India is known for its cultural heritage and vividness is its characteristic. Several inscriptions, sculptures from the past had been an absolute evidence for the fact and years later these artistic beauties were unveiled for mass exhibition. Once such a unique and oldest sculpture carving is Mumbai’s Juma masjid, which is known for its exceptional architecture and is one of the oldest mosques of the country.
This Masjid Is Built On A Water Body
The quadrangular-shaped Juma Masjid is built over a large water reservoir with the help of sixteen black stone arches which rise from the depth of the water to support its massive two-storeyed structure. It is believed that it was built in 1802 and still stands as one of the finest in the history of the country.
This arabesque architecture of Juma Masjid is one of the largest and oldest mosques in Mumbai that lies at the intersection of the city’s premier commercial streets. The mosque was built as Mumbai’s principal Masjid by Konkani Muslims, a maritime mercantile community known to be one of the early settlers in erstwhile Bombay.
The Konkani Muslim Community Build This Unique Mosque
it was in 1775 that the Konkani Muslim community got together with an aim to build a new Jama Masjid. A Konkani Muslim merchant named Kazi Hussain Pallavkar with trading links to places like Goa and Calicut offered his land. The caveat, however, was that the large water reservoir should be preserved for perpetuity. Patrons of the Masjid claim that various architects, including Britishers, were asked to submit designs for the proposed mosque.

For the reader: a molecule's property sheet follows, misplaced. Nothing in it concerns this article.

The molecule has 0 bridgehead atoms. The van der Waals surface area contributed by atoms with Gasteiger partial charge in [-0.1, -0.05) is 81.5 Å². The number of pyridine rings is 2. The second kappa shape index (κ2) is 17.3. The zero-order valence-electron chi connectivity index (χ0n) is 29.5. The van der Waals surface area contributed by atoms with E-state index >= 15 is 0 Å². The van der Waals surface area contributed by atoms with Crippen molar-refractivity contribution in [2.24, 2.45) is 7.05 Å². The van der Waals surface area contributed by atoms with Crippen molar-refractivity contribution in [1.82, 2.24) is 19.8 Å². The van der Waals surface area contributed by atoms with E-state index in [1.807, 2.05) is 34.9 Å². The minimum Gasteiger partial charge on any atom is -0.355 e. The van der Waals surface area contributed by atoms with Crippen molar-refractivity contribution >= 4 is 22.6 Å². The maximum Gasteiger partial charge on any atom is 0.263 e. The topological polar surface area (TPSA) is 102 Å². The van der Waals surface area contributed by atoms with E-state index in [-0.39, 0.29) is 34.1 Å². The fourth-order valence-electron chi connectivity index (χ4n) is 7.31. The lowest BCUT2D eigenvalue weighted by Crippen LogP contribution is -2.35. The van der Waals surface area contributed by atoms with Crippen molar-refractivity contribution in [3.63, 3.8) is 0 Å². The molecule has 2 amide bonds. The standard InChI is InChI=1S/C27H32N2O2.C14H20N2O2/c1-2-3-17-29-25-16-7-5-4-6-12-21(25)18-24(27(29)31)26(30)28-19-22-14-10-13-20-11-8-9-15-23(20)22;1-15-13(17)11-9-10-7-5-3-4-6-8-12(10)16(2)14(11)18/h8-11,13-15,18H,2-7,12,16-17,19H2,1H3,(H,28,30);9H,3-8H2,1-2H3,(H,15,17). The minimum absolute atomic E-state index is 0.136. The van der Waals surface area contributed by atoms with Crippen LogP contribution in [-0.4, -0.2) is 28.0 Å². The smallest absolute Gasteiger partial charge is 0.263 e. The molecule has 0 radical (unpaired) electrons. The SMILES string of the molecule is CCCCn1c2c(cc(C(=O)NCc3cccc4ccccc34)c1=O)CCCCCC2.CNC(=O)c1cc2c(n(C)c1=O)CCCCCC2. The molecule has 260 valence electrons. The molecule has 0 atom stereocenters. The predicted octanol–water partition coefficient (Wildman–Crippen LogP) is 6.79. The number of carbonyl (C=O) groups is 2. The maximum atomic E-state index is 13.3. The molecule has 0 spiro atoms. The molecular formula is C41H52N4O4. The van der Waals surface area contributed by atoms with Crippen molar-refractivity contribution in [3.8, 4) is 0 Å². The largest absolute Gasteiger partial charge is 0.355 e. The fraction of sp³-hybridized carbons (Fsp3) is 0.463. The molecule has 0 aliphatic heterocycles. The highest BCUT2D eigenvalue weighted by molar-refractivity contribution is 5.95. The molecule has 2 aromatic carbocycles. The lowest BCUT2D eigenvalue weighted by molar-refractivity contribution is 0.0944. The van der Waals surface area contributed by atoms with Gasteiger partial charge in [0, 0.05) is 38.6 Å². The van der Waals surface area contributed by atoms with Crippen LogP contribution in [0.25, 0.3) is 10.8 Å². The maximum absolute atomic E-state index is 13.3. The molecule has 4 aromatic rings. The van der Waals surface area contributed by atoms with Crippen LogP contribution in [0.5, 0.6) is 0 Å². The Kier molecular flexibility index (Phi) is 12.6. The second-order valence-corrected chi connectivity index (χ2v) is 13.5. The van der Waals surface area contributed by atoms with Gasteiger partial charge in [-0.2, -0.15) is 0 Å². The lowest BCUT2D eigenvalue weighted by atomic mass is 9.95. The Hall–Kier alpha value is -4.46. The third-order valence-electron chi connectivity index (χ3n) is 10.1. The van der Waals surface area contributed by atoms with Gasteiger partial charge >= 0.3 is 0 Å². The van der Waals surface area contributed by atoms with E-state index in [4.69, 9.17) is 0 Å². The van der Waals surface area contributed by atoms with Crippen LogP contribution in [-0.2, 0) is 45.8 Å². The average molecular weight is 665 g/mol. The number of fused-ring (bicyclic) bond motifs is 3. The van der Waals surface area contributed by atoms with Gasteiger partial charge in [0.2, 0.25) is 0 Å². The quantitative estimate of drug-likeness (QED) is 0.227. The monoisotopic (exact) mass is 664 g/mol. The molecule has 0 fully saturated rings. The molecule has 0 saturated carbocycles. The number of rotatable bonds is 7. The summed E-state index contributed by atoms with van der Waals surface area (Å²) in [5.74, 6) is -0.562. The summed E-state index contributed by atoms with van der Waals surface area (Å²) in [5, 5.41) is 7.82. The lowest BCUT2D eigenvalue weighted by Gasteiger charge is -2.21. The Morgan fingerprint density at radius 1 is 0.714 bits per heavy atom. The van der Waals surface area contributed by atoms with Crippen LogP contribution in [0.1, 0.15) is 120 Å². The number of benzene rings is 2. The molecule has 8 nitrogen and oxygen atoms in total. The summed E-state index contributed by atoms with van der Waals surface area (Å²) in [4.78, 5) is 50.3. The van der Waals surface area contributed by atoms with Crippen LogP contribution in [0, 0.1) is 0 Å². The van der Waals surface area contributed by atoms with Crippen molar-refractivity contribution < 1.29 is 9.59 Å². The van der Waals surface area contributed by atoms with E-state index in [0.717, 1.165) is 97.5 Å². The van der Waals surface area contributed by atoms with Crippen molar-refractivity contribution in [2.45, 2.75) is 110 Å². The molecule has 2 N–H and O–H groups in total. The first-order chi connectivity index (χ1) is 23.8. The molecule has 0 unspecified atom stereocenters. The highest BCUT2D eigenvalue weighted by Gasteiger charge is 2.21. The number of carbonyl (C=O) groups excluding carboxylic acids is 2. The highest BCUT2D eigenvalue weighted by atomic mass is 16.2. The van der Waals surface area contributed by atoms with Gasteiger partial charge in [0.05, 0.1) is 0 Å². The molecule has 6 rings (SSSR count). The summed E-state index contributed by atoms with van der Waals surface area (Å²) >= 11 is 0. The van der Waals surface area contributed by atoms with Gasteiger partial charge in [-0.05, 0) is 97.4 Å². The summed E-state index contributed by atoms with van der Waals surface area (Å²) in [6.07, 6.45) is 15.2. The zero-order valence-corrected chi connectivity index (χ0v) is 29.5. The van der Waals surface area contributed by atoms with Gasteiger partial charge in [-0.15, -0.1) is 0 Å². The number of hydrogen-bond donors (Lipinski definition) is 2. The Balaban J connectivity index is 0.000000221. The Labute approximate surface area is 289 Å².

An architect named Mehr Ali was then selected to construct the structure on the lake. The complexity of the design and a legal wrangle meant that the construction stretched on for a good 27 years. The one-storey masjid that had been built on a water body and looked as if it floated on water was allegorically named as Jahaz-i- Akhirat or the ‘The Ship of Hereafter’.
In 1837 when the need was felt for the expansion of the masjid, Mohammad Ali Mohammad Hussain Roghay offered to fund the renovation and extension of the masjid. Upon completion, it became one of the first two-storeyed mosques in India. This mosque is a symbol of beauty, knowledge and prosperity as the mosque is also home to a library which contains over 15,000 rare and precious books in Arabic, Persian and Urdu languages.